No school too remote for girls to start learning tech skills
3 Jul 2018
To offer students the best chance of succeeding in the modern workplace, digital skills are crucial. In a remote corner of Cambodia, CARE is working with girls from ethnic minority communities to ensure they have the tools and training to become tech savvy professionals in the future.
Channy* 15, Sopha*, 15 and Mona*, 17, had the opportunity to attend training with CARE’s partner Team4Tech last year. They now lead their school’s new digital magazine and mentor others to help them develop this.
CARE provided tablets to the schools to ensure that students of all backgrounds have the opportunity to gain practical experience working with different types of technology.
Channy, Sopha and Mona work together to agree the topic of each magazine and which content will go on each page. When they have all the text and photos, they upload these to the tablets, design the pages and then publish! They are then able to share this from the school’s tablet to personal smartphones.
In March 2018, the group focused magazine content on the topic of safe workplaces for women. Many students contributed photos of the activities carried out to mark international women’s day.These girls are definitely seeing the benefit of this extracurricular activity on their future job prospects. “Creating a digital magazine helps us to improve our ICT skills, which is important especially if we want to have careers such as a news reporter or magazine designer,” shares Channy.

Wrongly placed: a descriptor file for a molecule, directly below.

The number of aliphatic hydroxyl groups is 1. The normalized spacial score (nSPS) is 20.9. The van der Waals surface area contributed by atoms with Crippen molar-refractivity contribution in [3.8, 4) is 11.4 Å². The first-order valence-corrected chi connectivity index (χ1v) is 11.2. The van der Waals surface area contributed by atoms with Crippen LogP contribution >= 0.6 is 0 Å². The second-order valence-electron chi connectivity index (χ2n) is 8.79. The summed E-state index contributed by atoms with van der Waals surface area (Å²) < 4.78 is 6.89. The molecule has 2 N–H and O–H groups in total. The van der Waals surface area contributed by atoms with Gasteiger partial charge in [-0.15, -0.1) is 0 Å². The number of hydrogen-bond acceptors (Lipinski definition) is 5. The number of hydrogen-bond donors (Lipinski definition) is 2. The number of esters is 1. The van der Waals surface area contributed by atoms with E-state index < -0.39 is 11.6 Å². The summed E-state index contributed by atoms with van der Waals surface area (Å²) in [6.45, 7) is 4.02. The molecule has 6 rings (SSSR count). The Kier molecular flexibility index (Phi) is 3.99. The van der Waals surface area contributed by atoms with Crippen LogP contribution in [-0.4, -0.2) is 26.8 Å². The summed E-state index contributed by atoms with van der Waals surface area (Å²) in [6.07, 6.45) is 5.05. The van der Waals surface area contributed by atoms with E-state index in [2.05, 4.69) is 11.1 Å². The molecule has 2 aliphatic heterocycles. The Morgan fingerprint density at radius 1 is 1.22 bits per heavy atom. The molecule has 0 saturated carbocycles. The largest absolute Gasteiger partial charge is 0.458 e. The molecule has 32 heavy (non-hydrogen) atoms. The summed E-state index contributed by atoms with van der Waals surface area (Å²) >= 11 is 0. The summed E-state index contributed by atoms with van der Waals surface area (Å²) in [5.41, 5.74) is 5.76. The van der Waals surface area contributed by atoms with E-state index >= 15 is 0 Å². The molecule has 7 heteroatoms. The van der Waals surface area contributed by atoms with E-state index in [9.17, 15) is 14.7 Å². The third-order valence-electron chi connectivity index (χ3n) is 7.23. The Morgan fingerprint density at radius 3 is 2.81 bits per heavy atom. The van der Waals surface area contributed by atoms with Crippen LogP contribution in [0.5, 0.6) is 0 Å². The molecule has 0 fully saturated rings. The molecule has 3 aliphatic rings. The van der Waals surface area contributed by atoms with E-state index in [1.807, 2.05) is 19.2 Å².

Working together on this magazine is not just improving the girls’ digital skills—it’s also improving their critical thinking and encouraging them to analyse the world around them. “The digital magazine allows to think and write about present social issues such as the international women’s day,” says Sopha.
The magazine aims to become a forum for sharing information which furthers the empowerment of women and girls from ethnic minority communities, such as sexual reproductive health.